As I write this, it’s Sunday.
My mind’s busy with our worship gathering that’s happening soon.
- It’s a long weekend. How many of our people will be away?
- It’s rainy. Will we be able to raise the garage door to allow air circulation?
- A tree fell out back yesterday in the storm. How will that affect us?
Just another pre-service jumble of thoughts and stresses. The same will happen during and after the service. I’ll be so focused on the gaps that I may miss the blessings God has given me to enjoy as part of his church.
I may miss out on enjoying the church I get to pastor.
Missing the Moment
When I was the father of young kids, I spent a lot of time running through the list in my head of things that needed my attention. I found an old box of pictures the other day of my children when they were young. “What was I thinking?” I wondered. I think I was always thinking of the next thing. Now that I look at the pictures, I wish I had just enjoyed the moment with my kids.
One day I’ll wish the same about my moments as pastor.
Today I get to worship with God’s people. I’m going to be tempted to miss most of it because I notice what’s wrong, who’s missing, and what needs to be done. If I’m not careful, I’ll spend most of my time preoccupied rather than present with the people God’s placed right before me.
If I didn’t think about the future, I wouldn’t be doing my job. It’s my role to anticipate problems and prepare for what’s coming next.
But if I’m not present, then I’m missing the blessings God has put in front of me. I’ll miss out on what I need most today: to gather with God’s people and worship. I’ll be so focused on the future that I’ll miss what God has given me in the present.
Living as a Thankful Recipient
Perhaps that’s one reason why Dietrich Bonhoeffer criticized the style of leadership that focuses on what’s missing rather than what we already have.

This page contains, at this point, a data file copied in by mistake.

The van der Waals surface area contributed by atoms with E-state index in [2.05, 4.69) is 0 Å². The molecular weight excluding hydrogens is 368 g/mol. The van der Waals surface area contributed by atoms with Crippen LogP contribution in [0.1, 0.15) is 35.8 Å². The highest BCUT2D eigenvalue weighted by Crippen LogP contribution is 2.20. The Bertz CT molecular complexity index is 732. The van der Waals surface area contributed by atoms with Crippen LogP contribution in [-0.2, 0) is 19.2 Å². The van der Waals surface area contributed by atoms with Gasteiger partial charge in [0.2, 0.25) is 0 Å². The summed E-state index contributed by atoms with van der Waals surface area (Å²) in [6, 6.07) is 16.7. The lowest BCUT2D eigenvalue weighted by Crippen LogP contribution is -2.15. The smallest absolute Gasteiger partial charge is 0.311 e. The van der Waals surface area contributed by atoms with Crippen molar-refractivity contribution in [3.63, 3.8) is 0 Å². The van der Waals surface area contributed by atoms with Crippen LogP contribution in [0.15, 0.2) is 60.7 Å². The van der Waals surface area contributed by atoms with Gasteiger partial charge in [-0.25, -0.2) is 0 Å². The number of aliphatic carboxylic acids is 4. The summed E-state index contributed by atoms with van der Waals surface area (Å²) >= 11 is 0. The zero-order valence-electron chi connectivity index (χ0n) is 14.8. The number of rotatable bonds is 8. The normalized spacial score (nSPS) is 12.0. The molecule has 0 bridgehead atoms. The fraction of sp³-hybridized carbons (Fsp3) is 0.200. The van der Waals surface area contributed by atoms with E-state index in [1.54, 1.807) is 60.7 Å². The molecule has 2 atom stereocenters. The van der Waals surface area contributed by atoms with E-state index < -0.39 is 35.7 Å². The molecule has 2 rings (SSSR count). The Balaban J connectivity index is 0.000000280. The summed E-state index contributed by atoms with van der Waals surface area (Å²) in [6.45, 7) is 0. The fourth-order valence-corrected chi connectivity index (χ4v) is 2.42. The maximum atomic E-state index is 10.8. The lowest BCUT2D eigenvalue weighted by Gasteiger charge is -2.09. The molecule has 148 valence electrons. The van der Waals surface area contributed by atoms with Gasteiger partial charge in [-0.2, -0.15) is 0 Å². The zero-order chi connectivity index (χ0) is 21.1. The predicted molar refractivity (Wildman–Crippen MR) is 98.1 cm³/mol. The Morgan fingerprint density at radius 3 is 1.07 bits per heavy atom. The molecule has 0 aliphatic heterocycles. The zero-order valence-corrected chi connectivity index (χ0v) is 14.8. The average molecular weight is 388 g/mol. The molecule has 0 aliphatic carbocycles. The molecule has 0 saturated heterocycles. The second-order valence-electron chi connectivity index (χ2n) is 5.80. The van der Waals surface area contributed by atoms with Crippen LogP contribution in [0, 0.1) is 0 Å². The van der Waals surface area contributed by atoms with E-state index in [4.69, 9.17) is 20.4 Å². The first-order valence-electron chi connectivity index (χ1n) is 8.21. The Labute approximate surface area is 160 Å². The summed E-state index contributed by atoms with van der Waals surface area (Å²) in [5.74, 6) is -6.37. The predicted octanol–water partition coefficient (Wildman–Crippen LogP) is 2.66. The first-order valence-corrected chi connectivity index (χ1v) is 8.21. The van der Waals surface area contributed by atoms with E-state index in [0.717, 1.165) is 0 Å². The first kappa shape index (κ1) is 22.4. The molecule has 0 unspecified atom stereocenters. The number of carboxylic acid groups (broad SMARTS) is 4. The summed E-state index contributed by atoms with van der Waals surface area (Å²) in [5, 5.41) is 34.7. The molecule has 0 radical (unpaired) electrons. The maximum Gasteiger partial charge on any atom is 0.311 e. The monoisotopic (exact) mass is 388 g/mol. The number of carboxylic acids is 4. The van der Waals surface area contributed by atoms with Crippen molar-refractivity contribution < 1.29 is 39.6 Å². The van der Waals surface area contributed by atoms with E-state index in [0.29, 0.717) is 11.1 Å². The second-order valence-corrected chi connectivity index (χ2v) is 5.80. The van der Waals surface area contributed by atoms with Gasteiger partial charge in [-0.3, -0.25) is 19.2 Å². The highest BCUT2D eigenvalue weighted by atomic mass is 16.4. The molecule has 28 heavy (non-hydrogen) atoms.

We enter into that common life not as demanders but as thankful recipients. We thank God for what he has done for us. We thank God for giving us brethren who live by his call, by his forgiveness, and his promise. We do not complain of what God does not give us; we rather thank God for what he does give us daily. And is not what has been given us enough: brothers, who will go on living with us through sin and need under the blessing of his grace?
Don’t be so focused on the future, Bonhoeffer says, that you miss the blessing of what God has already given you in the present. What he’s given you right now is imperfect, and yet it’s enough. Don’t live as a demander. Live as a thankful recipient of the church God has given you.
I’m already good at the demanding part. My mind is a jumble of to-do items. I have a long list of plans for what has to happen next. My challenge is to complement this future focus with gratitude for the present moment and the church God has given me.
As pastors, let’s not wait until later to enjoy the churches we get to pastor right now.